6. (See above) Have all excess telecommunications equipment that cannot be repaired disposed of in accordance with District regulations.
A process will be developed to allow this task to be accomplished by September 30, 1998.
7. (See above) Issue policies that require periodic analysis of line utilization and have all underutilized or unneeded lines disconnected.
This recommendation will be best achieved as a function of the new billing system. Completion of this task is dependent upon implementation of the new system. and a projected date for completion ton is 90 days after implementation of the now system. Should the new billing system not facilitate a method to disconnect unused lines (as stated by Bell Atlantic representatives), an alternate methodology will be instituted.
8. (See above) Update the District's telecommunications policies and procedures to reflect changes in organizational structures and technology.
This will be one priority of the aforementioned Chief of Telecommunications Officer. All procedures from long distance services to maintenance and voice mail are included This task will be completed by December 31, 1998.
9. (See above) Oversee the development and maintenance of an accurate District agency and employee telephone directory.
The OCTO has a replacement system in the planning stages. Fielding of the initial capability is planned for 1st Qtr FY 99.
GOVERNMENT OF THE DISTRICT OF COLUMBIA
OFFICE OF FINANCE AND RESOURCE MANAGEMENT (DAS)
441 4th STREET, N.W. EIGHTH FLOOR
TO: E. Barrett Prettyman, Jr.
FROM: Barbara Jumper, Deputy CFO
DATE: July 27, 1998
SUBJECT: Response to Draft Report, "Review of Controls Over the Telecommunications System Within the Government of the District of Columbia (OIG No. 9830-09)
The Office of Finance and Resource Management (OFRM) has and continues to be cooperative and thorough in its efforts to provide the OIG agents with the best and most accurate information available. OFRM appreciates the opportunity to respond to the draft audit. Outlined below is the OFRM response which will consist of the following parts:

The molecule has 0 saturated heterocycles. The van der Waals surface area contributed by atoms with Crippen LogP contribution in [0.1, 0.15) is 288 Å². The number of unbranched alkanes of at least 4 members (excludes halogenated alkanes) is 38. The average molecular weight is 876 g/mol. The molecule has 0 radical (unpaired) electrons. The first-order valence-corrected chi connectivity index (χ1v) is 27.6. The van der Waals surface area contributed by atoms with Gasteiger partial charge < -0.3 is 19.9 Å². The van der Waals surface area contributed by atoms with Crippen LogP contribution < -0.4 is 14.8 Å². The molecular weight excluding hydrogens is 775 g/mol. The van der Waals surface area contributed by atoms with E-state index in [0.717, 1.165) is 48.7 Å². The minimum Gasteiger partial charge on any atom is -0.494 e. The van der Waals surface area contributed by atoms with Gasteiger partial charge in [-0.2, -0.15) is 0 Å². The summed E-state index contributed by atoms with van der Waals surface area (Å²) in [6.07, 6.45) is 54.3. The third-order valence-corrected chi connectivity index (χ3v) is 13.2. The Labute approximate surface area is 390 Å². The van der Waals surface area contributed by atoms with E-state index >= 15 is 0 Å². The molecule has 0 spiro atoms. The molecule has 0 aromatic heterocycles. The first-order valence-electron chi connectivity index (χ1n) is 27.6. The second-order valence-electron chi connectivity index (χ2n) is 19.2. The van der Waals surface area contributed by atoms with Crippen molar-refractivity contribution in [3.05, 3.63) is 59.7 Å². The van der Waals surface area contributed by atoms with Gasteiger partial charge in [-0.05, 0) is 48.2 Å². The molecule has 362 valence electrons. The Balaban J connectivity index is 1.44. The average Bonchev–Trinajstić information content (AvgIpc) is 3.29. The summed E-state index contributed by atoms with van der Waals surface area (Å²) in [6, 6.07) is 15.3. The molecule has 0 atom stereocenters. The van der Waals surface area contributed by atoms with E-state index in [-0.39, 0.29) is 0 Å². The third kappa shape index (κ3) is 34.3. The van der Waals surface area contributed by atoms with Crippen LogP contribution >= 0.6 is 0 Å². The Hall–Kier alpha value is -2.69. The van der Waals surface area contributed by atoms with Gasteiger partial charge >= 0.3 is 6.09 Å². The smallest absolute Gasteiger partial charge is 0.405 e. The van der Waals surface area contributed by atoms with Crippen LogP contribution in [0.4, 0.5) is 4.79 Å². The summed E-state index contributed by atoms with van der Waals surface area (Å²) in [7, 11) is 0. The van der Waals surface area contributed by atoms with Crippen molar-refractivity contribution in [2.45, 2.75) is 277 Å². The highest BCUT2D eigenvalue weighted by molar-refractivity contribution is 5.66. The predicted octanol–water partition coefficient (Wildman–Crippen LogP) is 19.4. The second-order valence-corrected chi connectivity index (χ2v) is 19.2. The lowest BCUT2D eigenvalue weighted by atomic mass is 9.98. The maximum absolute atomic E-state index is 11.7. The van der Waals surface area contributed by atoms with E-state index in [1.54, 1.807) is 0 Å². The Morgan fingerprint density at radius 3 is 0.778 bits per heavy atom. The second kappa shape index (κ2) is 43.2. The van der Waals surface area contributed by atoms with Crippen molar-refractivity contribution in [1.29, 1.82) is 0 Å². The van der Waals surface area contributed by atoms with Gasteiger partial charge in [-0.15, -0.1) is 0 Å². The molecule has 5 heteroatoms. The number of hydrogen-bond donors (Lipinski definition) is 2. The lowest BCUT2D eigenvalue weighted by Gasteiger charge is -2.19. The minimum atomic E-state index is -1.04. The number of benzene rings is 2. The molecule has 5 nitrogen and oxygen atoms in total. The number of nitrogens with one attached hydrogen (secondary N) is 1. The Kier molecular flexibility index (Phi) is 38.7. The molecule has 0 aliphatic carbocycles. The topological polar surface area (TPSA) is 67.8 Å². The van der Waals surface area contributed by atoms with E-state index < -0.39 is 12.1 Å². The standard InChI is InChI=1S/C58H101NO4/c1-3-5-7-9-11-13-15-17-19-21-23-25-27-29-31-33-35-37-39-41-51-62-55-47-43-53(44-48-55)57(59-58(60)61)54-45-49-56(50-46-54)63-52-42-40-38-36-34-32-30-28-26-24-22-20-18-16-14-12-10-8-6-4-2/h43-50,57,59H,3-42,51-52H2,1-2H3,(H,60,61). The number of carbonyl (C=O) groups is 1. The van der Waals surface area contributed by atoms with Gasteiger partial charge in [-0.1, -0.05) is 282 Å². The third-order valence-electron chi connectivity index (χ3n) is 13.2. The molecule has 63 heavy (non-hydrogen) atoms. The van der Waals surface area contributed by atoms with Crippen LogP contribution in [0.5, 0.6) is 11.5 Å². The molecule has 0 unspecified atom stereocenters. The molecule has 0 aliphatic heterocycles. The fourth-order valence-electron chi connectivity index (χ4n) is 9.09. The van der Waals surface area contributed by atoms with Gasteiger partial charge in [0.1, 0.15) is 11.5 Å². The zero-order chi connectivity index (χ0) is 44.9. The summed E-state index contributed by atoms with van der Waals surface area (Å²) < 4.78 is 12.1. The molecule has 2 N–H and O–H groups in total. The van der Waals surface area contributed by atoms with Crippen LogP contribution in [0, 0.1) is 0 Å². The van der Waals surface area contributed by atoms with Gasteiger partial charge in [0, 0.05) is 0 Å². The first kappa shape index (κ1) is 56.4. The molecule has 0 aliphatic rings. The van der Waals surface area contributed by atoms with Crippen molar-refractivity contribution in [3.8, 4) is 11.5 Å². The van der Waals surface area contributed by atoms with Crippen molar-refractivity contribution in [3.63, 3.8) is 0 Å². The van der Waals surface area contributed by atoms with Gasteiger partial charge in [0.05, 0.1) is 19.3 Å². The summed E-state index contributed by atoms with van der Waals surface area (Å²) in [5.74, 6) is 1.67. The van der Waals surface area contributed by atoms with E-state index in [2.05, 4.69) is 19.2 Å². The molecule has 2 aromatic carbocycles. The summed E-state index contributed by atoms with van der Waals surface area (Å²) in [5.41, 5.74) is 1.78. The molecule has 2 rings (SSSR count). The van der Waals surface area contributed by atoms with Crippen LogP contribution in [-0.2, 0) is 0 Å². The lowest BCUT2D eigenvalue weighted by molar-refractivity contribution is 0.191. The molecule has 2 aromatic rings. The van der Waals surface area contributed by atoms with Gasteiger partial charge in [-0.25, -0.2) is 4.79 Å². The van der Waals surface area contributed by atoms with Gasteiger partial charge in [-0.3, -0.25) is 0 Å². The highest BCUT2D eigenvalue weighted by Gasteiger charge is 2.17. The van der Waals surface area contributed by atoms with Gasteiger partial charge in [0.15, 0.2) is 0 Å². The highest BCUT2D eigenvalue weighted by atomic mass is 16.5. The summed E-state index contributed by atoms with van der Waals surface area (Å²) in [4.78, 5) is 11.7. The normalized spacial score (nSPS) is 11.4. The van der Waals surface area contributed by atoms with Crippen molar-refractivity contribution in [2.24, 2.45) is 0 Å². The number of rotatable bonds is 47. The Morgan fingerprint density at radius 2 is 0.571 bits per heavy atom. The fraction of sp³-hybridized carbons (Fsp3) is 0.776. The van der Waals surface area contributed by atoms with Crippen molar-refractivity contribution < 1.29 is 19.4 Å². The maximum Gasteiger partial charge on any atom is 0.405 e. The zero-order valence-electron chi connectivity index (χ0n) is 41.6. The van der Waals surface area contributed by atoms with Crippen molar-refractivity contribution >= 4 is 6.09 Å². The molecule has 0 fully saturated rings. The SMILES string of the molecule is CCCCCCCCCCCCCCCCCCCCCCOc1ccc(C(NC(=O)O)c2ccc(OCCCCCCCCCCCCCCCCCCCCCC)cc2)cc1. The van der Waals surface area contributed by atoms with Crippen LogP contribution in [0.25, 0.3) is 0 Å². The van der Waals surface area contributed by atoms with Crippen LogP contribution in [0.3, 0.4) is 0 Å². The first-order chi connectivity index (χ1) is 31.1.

PART 1. BACKGROUND
During this fiscal year (FY 1998), the Department of Administrative Services has undergone massive organizational change. Specifically, the agency formerly known as DAS was dismantled and restructured into four new and distinct agencies.
Prior to receiving the new name (OFRM), there was a change in administration. Specifically, in February l998, a new Management Team was installed and mandated to address and resolve longstanding financial and budgetary concerns which plagued the former Department of Administrative Services.
A primary part of this new Management Team's mission, was the payment and reconciliation of massive vendor payment backlogs, including telecommunications. In the first quarter of this team's assignment, a significant amount of time and effort was devoted to the payment of aged payables. During the first three (3) months alone (Feb.Apr.), over $22.6 million in vendor payments were processed and paid. The majority of these payments were for invoices submitted for the period covering October 1997 through January l998. The newly formulated Team launched an aggressive initiative to bring accounts current and to attempt to repair the tattered image of DAS in the eyes of the suppliers of goods and services.
While the Management Team focused on obtaining current status with its vendors, it equally recognized the need to establish a comprehensive Strategic Plan. This Plan was completed in April 1998. One of the first initiatives was to implement fundamental changes to existing methods of forecasting, verification, and billing of all central service utility and telecommunication accounts. As a consequence, a citywide Audit Plan (details of which will be later articulated) was formulated by OFRM.
PART 2. RESPONSES TO ISSUES RAISED
Issue #1. There is a need to clearly reflect the organizational and procedural disconnect between OCTO and OFRM